Thursday, February 14, 2008

The Chameleon strikes in the dark.

It looks like Senator John McCain's reputation as a "Burkean Conservative" just got blown out of the water after less than two weeks since Super Tuesday. Andrew Sullivan explains (author's hyperlinks):
So McCain reveals himself as a positioner even on the subject [torture] on which he has gained a reputation for unimpeachable integrity. It's worth reading Jon Chait's illuminating new piece in this context. I repeat that I am heartbroken. McCain has indeed been a leader in preventing the military from torturing terror suspects, and in banning waterboarding. But by leaving this lacuna in the law, he gives this president the space he wants. As president himself, of course, McCain would surely instruct the CIA to uphold the American way of interrogation, and not to adopt techniques once used by the Gestapo and prosecuted by the US as war crimes. But we now know that there will be one difference between Obama and McCain in November. One will never tolerate torture; the other just did.
Here's more from Sullivan on the same topic:
Maybe McCain is waiting to take on the forces of Rove and the electoral advantages of appealing to crude, fascistic templates of "torture-them-or-we-all-die" variety. But McCain should know that when dealing with unscrupulous thugs, appeasement is not the best policy. He's the nominee. He needs to remind people that conservatism can be - must be - a decent political philosophy, that upholds, rather than trashes, the deepest moral traditions of the United States.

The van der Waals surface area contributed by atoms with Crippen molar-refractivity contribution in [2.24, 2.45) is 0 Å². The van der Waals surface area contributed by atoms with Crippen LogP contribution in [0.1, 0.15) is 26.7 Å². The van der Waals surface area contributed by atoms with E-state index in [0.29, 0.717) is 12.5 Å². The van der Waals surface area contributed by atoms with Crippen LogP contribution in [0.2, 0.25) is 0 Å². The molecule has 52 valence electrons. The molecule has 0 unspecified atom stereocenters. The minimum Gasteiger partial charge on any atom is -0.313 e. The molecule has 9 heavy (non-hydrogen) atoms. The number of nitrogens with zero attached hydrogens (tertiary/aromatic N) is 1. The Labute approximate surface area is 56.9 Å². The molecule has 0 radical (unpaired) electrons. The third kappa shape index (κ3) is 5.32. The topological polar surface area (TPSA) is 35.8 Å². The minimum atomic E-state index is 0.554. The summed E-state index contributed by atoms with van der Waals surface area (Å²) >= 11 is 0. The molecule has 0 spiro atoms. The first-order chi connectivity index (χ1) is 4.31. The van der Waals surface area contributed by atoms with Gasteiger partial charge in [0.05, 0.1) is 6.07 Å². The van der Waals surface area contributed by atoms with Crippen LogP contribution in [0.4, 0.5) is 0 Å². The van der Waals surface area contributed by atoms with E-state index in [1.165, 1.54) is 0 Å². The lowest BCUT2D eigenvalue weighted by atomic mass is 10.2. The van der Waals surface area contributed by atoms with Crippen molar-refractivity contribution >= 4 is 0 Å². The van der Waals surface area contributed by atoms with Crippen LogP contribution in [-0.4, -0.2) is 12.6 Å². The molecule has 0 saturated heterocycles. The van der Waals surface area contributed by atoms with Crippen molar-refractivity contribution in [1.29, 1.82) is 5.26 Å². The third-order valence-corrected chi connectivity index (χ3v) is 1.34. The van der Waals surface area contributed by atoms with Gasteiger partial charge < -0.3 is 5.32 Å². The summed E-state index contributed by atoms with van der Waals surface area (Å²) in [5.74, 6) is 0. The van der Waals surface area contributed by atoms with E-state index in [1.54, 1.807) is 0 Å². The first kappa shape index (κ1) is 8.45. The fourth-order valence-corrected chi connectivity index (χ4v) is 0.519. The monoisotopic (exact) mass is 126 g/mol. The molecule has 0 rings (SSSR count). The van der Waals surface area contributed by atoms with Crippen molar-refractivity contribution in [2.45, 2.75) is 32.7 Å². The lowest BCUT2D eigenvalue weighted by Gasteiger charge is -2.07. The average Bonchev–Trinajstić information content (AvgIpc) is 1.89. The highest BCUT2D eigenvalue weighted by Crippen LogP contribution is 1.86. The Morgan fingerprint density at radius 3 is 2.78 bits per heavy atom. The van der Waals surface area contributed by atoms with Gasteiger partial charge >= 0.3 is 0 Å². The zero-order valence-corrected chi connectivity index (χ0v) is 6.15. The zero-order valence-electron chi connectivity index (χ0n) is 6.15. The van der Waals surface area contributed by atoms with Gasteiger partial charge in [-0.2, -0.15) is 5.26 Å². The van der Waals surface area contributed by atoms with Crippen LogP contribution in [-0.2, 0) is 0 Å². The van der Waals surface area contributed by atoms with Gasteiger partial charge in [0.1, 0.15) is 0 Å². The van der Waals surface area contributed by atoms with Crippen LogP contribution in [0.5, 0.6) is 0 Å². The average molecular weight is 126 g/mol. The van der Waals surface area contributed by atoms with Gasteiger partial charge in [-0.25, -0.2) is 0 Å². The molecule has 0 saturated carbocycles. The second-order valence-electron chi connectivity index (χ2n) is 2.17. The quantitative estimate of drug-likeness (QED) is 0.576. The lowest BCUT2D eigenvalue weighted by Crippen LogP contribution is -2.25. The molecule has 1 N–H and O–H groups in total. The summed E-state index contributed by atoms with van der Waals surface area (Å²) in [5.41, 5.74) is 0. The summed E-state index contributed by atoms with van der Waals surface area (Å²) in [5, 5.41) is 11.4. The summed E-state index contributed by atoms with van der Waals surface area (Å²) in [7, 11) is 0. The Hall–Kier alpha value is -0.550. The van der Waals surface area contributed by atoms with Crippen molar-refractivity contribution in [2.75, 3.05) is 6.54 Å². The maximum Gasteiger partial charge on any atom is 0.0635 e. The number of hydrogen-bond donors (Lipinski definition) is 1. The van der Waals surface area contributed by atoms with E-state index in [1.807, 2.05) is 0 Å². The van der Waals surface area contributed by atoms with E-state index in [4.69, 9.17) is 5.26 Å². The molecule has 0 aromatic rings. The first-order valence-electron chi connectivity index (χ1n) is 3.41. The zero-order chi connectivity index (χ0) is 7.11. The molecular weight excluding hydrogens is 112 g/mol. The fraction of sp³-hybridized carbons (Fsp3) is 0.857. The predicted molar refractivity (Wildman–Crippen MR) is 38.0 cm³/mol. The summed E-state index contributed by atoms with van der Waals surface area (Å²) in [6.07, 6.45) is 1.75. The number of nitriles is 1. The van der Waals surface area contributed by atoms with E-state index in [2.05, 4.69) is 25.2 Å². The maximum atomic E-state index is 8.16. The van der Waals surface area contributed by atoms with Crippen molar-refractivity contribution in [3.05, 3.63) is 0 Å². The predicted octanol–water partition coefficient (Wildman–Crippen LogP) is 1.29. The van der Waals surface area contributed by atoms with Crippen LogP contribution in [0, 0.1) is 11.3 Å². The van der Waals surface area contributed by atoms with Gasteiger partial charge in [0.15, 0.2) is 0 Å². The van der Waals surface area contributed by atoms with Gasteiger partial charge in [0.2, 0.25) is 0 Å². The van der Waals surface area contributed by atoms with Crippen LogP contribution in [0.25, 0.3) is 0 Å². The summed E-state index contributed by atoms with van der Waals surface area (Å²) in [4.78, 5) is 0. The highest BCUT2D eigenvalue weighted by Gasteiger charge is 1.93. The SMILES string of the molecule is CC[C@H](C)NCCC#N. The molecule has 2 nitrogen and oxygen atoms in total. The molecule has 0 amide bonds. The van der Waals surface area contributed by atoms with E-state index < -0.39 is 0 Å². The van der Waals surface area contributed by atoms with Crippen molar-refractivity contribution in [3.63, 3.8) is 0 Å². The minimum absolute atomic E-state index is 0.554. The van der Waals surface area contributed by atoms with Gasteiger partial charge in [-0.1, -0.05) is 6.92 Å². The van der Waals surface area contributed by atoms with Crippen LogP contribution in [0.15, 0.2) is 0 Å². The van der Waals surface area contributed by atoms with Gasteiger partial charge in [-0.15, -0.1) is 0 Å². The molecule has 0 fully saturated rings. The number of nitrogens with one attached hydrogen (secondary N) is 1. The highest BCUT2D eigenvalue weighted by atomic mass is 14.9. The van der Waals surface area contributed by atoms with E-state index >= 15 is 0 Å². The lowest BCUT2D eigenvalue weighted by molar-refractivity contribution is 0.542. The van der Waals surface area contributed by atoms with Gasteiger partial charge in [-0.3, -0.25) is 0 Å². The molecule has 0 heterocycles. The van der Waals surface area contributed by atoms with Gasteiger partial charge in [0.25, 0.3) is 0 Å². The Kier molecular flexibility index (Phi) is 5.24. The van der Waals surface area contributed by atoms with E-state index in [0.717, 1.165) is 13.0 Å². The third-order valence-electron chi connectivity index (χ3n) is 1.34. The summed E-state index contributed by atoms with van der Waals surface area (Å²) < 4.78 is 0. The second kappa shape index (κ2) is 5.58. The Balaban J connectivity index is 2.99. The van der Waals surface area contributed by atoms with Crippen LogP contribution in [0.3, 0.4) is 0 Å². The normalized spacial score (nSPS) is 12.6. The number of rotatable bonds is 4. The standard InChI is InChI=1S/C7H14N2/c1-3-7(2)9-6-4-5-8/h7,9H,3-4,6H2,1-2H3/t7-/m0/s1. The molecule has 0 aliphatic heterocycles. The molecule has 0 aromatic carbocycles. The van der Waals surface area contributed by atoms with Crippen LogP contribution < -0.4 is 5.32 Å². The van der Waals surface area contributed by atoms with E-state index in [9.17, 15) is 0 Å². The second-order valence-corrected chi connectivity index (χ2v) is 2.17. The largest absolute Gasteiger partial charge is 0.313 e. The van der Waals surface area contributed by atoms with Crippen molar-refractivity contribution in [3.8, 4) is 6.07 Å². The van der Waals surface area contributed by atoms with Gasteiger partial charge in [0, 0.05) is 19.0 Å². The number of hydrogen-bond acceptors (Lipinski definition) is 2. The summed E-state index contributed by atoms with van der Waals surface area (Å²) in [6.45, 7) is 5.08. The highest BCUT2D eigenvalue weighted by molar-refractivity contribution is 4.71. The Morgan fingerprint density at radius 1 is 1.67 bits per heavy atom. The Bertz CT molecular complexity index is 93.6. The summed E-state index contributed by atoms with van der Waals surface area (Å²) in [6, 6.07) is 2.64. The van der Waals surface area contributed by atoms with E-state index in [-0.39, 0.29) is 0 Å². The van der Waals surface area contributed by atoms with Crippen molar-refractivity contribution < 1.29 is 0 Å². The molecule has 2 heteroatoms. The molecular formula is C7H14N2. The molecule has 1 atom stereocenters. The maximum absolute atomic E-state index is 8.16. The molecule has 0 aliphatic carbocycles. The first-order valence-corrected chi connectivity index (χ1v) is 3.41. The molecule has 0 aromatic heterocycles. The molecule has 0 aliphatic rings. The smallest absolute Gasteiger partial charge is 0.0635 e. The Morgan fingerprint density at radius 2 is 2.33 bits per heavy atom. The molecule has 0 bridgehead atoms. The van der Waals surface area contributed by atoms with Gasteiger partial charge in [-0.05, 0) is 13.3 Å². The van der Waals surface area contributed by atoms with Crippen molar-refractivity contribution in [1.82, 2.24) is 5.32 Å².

You see, true Burkean conservatism holds that wise, conservative leaders should govern by making deals with their enemies in order to destroy their allies. That's why John McCain's previous position on torture -- refusing to appease his political party, yet defending his policy of appeasing terrorists -- was so popular. It demonstrated that he understood the key dynamic of the torture debate in the United States: the need to be nice to Islamic terrorists in order to avoid alienating them as future allies.

On the other hand, it's not much of a surprise that McCain is switching his position to defending his fellow countryman now that Obama is emerging as a clear frontrunner in the Democratic primary contest. Obama's stated foreign policy goal of negotiating with Iran while unilaterally invading Pakistan makes him even more of a Burkean conservative than McCain. McCain would have been blind not to have seen that there was simply not enough room on the Burkean Right for both himself and Obama. McCain's shift is therefore nothing more than a classic political triangulation between Obama and Bush.


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